eupported by Attorney
', 8penker ltlaiue, and
mat ral fios
laver prom in
hr own Stat
Y, is al
Jrnce in the
here, and in
uard, of Ten
hut with do
; KUs.
ader notes of
hand at the
bken oi
rid of a
e amount ot iej;;U-te
new series now oat
ury Is q.ilte small,
beiiir; onlv
I of !--'-, -rs
5,IMS.', in deuominatuni
Vs. The ainouut
4 new trac
i uttsl States
this date is
inal curreuey sn the
reasurer's vaults at
RL d with that branch of the revenue
Zfviei. to-day. Hereafter every de
wii.tioti ' revenue stamp will be
liiade ho."eimi the stamp oftioaB in
. ew York a1 Philadelj.hia will he at
ULjsJiarini- nued. The treasury wr-
Mnis drawn -oe present inouin nave
4en unusuall."
the rev
es quite
ng debt
o show
tse first
wiU be
iau and
gn bond-
'om all
uu r. : r 1
ght, so tnat ie
. . .1 t.
temelil may
a slight dec east
e tne ueAi
uted in fcnghsli
ch, lor tneueaem
. I.t niirhl thftt tin.
w-.i- ruuioidi iooi fc - ....
rv-sident had decided to issue a jro-
lamatiou regai'6 " "
1 5. finvernment in the W lnnep
r it geems that Gov. McUougml
It 'rtrirish commander, establisl,e
he amy s uinnMnti hav.
U headquat -
been ari .... ,--.:r
"V o...isions. and planned with-
h Teut from the United States an
u and sent no" in,, ,ha insur-
j m
,be,)v ' ""T It fa
said Gen. Hancock, commanding in
Minnesota, has been directed not to
allow the experiment to be repeated.
Should Canada undertake to conquer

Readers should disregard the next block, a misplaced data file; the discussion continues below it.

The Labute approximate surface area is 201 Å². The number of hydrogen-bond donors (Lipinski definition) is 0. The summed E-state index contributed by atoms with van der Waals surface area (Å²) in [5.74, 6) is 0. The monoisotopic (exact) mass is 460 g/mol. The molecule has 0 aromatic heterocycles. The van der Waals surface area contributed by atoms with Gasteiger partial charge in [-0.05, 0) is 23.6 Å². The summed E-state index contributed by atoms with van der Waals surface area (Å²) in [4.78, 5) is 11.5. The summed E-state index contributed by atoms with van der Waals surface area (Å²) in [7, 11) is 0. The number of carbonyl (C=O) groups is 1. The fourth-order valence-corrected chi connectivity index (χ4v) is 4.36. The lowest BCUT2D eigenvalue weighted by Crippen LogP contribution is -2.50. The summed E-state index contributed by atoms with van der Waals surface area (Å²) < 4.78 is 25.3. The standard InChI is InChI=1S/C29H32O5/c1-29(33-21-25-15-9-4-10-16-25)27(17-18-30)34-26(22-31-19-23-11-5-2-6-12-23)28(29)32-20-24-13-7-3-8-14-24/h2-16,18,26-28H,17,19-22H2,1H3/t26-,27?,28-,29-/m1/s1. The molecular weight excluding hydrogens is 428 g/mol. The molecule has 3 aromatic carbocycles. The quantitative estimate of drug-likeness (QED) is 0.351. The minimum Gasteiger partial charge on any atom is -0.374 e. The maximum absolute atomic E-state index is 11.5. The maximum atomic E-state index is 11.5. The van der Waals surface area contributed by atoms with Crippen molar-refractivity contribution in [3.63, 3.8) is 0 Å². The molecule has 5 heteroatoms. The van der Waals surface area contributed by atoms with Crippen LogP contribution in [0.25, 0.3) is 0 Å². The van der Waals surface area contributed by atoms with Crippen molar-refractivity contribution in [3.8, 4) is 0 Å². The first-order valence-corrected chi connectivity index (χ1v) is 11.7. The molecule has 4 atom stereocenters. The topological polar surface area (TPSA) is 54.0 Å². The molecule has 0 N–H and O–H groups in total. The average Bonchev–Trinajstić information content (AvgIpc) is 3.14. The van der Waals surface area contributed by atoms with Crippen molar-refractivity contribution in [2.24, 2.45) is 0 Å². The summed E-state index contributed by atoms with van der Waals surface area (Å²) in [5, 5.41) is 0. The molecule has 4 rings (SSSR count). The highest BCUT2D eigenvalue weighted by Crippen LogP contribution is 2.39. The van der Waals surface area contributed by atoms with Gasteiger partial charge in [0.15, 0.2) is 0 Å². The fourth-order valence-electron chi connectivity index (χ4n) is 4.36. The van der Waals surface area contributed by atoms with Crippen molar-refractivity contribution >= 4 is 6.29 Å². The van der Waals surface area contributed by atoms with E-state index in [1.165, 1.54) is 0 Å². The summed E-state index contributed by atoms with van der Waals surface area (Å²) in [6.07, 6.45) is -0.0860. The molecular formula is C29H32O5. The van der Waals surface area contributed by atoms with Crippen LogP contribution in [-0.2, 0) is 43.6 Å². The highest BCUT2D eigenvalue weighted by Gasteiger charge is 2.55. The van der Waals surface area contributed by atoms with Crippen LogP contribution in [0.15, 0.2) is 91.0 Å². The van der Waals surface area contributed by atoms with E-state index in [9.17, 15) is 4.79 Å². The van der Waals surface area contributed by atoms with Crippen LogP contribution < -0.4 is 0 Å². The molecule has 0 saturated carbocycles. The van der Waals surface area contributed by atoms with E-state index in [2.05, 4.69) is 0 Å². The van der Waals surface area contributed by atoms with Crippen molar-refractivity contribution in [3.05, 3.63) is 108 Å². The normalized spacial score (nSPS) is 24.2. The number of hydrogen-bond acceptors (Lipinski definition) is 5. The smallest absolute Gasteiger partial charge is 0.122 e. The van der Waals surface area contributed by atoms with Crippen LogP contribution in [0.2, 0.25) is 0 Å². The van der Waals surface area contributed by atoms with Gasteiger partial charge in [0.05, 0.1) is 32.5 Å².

the Winnipeg insurgents into loyal
submission, it will have to send'its
troops through Minnesota to the Red
Ltorf country. The route by the way
of Hudson's bay is closed ten months
in the year. It is not unlikely, in
view ot tne met that the insurants
hold the Red River countrv, thatfthe
British authorities will attempt to
send troops over American soil to sub
due them.
The Commissioner of Agriculture,
in his annual re;rt, says the drouth
on the Atlantic coast was less injuri- i
ous to cotton than to corn. Every
where the average planted was greater
thin last year, but the product er
acre on the sea coast was materially j
less. The relative projo-tion of lint
A seed from this cause was less than i
118'. Reports of three hundred i
pounds of lint per acre, where good
culture followed a carclul selection of
seed, fa not unfrequent. Picking
commenced earlier than usual, ami
the late bolls ripened more thorough
ly. The season for picking has been
uniformly favorable, with com para- :
tive freedom from trash and dirt, i
And of tobacco he says : The latest re-1
turns indicate a reduction of one-third i
in the production of V'njinia and
Maryland; oue-sixth in Kentucky;
1 xt&pn ner cent, in Michigan, with a
ght decrease in Indiana and illi
nois. A lair summary indicates an
aggregate reduction of twenty per